In a previous post I explained how I set up a 43 folders type of system using the emacs mail program mh-e and a bunch of UNIX/Linux shell scripts and crontab entries to be able to file emails away that you don’t want to deal with at the moment, but instead you want them to appear in your mailbox at some time in the future.
In the intervening years, I have moved across to Gmail for all of my mail duties. To get the 43 folder functionality, I used to use email snoozing services like Nudgemail. However, many of these are bait and switch services, where the service is offered free for a while and then they start charging. There has been a need for a while for Gmail to offer some sort of mail snoozing capability which allows you to schedule mails to return to your inbox, and in July 2011, the Gmail Blog announced something close. However, this script used a different principle, based on snoozing a mail for X days.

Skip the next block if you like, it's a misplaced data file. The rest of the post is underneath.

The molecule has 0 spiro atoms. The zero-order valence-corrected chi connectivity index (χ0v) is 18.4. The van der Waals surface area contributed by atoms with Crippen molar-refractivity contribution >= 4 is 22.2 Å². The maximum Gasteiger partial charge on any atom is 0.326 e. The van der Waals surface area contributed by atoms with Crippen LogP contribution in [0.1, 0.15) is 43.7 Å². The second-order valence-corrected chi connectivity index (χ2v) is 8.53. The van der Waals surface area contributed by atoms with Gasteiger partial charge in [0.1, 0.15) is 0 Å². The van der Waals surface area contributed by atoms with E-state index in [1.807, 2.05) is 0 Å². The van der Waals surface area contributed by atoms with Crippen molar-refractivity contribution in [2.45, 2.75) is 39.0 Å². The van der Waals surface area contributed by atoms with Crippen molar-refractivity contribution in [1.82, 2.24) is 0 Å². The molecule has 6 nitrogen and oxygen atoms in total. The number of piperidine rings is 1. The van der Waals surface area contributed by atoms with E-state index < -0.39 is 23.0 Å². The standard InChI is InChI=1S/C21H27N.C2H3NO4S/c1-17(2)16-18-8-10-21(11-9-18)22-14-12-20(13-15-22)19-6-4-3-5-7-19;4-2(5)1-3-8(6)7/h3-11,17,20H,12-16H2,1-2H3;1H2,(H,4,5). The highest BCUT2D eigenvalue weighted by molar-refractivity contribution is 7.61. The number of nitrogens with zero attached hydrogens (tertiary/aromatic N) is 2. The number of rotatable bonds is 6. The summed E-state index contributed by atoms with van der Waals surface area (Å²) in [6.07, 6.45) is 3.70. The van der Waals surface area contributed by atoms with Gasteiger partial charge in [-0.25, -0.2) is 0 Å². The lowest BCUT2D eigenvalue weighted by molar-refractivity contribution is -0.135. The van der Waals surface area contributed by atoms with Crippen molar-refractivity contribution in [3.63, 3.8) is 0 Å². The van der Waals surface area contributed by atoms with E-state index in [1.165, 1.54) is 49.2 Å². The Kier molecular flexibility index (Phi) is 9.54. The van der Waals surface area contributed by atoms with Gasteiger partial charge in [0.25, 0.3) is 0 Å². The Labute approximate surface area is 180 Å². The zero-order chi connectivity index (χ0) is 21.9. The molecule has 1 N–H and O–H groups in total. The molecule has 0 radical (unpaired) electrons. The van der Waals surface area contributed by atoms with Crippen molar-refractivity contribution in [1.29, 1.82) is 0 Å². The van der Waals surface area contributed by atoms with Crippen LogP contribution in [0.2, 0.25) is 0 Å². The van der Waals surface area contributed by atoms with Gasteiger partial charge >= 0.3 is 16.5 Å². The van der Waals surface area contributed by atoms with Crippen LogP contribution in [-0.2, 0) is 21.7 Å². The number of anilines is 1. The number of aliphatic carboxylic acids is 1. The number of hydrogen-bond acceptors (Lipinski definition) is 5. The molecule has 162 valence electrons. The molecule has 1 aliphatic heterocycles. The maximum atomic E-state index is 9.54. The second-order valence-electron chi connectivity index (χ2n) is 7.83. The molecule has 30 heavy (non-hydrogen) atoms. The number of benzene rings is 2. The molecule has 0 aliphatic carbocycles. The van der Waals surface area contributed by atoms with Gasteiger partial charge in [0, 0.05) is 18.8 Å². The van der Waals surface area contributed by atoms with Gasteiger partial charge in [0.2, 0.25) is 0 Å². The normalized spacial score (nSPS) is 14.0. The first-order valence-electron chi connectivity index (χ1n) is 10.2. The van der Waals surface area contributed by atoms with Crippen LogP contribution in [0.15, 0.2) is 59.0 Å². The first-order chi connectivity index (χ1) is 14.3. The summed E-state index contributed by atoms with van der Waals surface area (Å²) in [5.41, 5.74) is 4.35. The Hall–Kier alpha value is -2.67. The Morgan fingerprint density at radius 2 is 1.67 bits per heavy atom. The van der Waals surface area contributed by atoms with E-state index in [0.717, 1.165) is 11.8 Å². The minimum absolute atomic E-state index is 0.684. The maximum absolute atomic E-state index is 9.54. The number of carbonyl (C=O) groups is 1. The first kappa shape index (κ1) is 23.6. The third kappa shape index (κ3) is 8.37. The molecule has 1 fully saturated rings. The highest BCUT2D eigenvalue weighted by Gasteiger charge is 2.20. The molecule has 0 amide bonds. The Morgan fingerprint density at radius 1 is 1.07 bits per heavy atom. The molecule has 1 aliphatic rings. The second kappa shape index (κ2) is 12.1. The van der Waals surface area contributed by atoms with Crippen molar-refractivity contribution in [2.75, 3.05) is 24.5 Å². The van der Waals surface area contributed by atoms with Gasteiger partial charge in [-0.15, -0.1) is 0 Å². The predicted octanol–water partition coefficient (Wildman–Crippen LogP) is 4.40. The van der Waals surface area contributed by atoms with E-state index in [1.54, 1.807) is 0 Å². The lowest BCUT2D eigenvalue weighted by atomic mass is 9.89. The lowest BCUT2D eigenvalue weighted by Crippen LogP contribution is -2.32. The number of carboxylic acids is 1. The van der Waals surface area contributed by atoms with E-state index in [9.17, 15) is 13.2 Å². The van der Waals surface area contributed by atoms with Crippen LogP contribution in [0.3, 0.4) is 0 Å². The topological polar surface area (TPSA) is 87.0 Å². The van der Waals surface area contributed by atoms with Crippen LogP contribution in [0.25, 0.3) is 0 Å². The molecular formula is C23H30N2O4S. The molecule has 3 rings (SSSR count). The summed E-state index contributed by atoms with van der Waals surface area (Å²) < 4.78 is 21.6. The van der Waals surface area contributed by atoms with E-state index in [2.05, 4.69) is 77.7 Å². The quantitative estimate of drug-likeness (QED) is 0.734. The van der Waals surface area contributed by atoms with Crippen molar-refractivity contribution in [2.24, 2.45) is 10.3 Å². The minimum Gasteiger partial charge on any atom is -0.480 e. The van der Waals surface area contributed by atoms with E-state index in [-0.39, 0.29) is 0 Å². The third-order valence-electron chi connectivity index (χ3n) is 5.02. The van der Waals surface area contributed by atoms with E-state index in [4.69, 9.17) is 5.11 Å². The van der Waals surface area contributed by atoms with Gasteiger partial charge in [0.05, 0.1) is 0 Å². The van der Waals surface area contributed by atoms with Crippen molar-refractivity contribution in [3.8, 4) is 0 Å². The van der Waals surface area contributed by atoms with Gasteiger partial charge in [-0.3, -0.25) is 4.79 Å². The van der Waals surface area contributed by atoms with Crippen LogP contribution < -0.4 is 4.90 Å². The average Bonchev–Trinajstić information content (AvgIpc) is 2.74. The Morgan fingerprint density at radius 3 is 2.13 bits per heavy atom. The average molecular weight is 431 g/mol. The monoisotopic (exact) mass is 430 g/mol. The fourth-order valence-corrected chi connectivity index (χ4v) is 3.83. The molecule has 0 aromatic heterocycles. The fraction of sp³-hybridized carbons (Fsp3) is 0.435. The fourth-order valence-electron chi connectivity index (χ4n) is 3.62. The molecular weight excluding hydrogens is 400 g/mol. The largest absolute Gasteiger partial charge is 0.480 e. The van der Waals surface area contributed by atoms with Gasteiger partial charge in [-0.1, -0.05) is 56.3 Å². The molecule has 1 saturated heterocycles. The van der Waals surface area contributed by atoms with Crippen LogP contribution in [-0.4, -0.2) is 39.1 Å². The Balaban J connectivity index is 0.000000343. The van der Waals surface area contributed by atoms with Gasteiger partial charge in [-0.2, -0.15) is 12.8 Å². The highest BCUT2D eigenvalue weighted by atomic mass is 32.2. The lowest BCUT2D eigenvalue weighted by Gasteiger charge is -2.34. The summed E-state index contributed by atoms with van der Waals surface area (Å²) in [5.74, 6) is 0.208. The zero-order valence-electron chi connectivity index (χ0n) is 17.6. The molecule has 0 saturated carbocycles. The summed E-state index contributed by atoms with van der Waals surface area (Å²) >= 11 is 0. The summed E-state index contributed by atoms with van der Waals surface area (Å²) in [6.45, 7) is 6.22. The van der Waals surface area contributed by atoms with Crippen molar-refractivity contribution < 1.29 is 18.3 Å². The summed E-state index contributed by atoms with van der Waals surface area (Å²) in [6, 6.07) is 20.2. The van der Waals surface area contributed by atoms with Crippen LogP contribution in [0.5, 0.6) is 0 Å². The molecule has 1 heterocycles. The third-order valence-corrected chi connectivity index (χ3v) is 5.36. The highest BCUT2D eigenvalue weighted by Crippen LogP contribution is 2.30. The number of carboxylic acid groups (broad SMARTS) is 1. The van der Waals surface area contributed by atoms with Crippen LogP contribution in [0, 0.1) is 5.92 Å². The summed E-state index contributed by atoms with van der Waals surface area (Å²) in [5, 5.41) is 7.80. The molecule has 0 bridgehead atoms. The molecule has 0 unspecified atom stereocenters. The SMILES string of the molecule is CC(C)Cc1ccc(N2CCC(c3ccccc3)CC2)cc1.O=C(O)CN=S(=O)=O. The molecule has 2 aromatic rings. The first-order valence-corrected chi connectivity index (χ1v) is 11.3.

Facundo Bromberg has now come to the rescue, with a script which sets up folders 01-31, and months Jan-Dec, and which is easy to setup and use. You can read the instructions and download the script here
Processing your mail should be fast, so I set the BASE_LABEL to Z:
var BASE_LABEL = "Z"
When you run the ‘setup’ function (see Facundo’s instructions), it sets up a new set of labels in your Gmail account Z/01, Z/02 … Z/31, Z/JAN … Z/DEC. To use the system in practice, open up an email you want to return to your inbox on, say, the 27th of the next month, and (assuming you have key shortcuts turned on in Gmail) type:
- “v” = shortcut key for ‘move from inbox to another label’
- “Z/27” = this is the label I want the email to sit in until it comes back into my inbox.
- <ENTER> = hit the Enter/Return key.
Basically I want the email out of sight until the 27th, when the triggers (which Facundo explains how to set up in the download link) will move it back into your mailbox on the 27th (either in the current month, or, if the current date is >27th, then at the end of the next month).
I have been using these scripts for around a week now, and they are working really well.
In my opinion, the only sensible way of dealing with a high volume of email in a way where you can file emails away and KNOW they will pop back at the appropriate time is using something like this. Many thanks to Facundo for turning the useful Gmail snooze script into an excellent 43 folders/GTD script.